In this article I’m going to share with you my killer recipe for a final plaster that I have used and evolved over the last eight years. The final layer is what you will see day to day, so it’s worth making it nice. If you’re interested in a recipe that is non-toxic, made from easy to find natural materials and has a beautiful finish then read on.
I first got a recipe from my talented friend Taiga Marthens who I taught a course with at Panya in 2010. She is a talented artist and designer who shared her recipe with me. Over the years I have experimented with it and tweaked it to the point where I am super happy with it. It’s wonderful to work with and the finish is beautiful.
Here is the recipe
2 parts horse manure (or chopped straw)
2.5 Earth mix (Screened so its fine with no stones)
1 Part water premixed with at least 25% Nopal cactus juice.
STEP 1. Harvest Nopal cactus (Chumberia in Spanish) paddles, a cactus that is actually edible. When you have harvested the paddles, the next step is to cut them small and then smash them with a lump or sledge hammer. I use a large metal or flexible plastic bucket to do this. Then mix it 50:50 with water and let it sit for two days (up to six days is fine).
STEP 2. Harvest the juice. The best way I have found to do this is by making a strainer. I do this by drilling lots of holes in an old plastic bucket and pouring the smashed Nopal into it. It takes about half an hour for the juice to slowly filter out. The result is a super slimy juice that has a consistency similar to egg white.
STEP 3. The next step is to screen your earth mix to remove small stones and large particles. Always remove the top soil, as this is something valuable and takes time to create. Making compost is another kettle of fish. You want your subsoil to have a clay content between 15 – 30 % the rest will be sand and some silt.
You can work out you proportions more or less by doing some simple soil samples and mixing them with water. Stones will settle first then sand, clay, silt and organic matter. If you have too much clay it will crack. If you have too little there won’t be enough to coat the sand and let the mix “go off” and stick to the wall.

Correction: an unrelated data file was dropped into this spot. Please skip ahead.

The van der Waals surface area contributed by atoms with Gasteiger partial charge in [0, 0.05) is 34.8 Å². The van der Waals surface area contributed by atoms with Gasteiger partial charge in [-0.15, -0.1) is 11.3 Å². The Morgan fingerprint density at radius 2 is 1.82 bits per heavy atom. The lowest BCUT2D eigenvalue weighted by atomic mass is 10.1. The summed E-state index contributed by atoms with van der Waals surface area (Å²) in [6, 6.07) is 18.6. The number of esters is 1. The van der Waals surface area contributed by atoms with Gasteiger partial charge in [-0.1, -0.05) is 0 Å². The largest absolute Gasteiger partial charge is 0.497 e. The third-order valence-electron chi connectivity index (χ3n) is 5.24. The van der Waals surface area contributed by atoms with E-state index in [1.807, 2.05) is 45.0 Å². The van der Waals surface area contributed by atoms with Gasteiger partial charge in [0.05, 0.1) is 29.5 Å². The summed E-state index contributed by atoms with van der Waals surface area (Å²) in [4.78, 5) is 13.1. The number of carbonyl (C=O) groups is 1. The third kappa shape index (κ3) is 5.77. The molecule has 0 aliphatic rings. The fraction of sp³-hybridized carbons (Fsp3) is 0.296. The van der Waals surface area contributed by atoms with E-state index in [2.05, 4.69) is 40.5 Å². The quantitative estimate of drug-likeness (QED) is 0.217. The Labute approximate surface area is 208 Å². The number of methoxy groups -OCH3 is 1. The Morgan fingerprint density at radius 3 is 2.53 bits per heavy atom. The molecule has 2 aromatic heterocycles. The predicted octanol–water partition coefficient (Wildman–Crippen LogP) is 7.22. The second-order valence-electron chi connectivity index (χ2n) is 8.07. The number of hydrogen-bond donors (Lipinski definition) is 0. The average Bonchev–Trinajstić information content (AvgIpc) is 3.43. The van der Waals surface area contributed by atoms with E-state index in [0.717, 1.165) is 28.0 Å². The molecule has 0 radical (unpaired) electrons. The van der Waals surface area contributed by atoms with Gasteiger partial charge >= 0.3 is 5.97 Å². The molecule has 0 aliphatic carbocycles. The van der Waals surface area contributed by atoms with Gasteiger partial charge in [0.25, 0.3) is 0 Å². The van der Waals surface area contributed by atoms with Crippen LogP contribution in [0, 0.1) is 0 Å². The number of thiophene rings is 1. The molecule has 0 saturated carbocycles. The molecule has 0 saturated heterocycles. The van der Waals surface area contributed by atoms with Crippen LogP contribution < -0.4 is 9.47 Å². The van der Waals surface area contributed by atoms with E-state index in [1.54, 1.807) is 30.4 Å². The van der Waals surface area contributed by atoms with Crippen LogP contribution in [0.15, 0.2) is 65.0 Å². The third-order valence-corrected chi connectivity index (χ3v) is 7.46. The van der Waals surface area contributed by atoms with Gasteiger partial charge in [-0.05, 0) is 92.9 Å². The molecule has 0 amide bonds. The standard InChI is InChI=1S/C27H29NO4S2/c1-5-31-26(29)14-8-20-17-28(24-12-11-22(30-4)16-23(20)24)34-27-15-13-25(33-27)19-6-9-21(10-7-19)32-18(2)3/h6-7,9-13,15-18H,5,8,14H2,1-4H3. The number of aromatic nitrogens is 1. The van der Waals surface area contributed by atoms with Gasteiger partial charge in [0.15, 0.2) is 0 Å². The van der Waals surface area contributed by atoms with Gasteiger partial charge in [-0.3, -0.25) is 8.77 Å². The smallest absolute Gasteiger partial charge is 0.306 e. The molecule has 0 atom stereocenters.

STEP 4. So you have your Nopal cactus juice and screened earth. The next step is to acquire several buckets of fresh horse manure. This adds fiber to the mix, horses eat a lot of hay and or grass – right. If you can’t get this or don’t fancy it, you can use straw that has been through a chipper or shredder which gives you straw that is 10 – 15 mm long. If you go the chopped straw route, mix everything and let it sit for a week. During this time the straw becomes soft and flexible and starts to ferment, releasing glucose, which gives the mix a nice workability.
STEP 5. When you have all your elements, it is time to mix them. This can either be done thoroughly by hand on using a mixer, make sure all the horse manure is broken down well.
STEP 6. Then you are ready to apply your mix to your scratch coat. The scratch coat is a base plaster that is applied on top of your adobe or super adobe wall, giving a reasonable level surface. It is normally scratched to give a good surface to adhere your final plaster. You can use you hands with or without rubber gloves or a trowel to apply the final plaster.
STEP 7. Then you want to use a flexible plastic trowel or Japanese trowel to work the surface and give it a nice uniform finish (the budget version is to use old shampoo or yogurt pots cut into strips). The idea is to work the clay to the surface and push the sand down, you can spray a fine mist of water if needed. The fished result is a nice uniform plaster.
You can use different colour clays depending on the tone you are going for. This mix could be used on any wall, it does not have to be necessarily an earth wall.
Comment below if you try this plaster or if you have any questions.
Matt Prosser is an experienced and accredited International Permaculture designer, teacher, sustainable builder and founder of www.holisticprogressiondesigns.com.
Matt has actively pioneered and worked with communities and projects in Asia and Europe for the last decade and holds a Diploma in Applied Permaculture Design from the British Permaculture Association.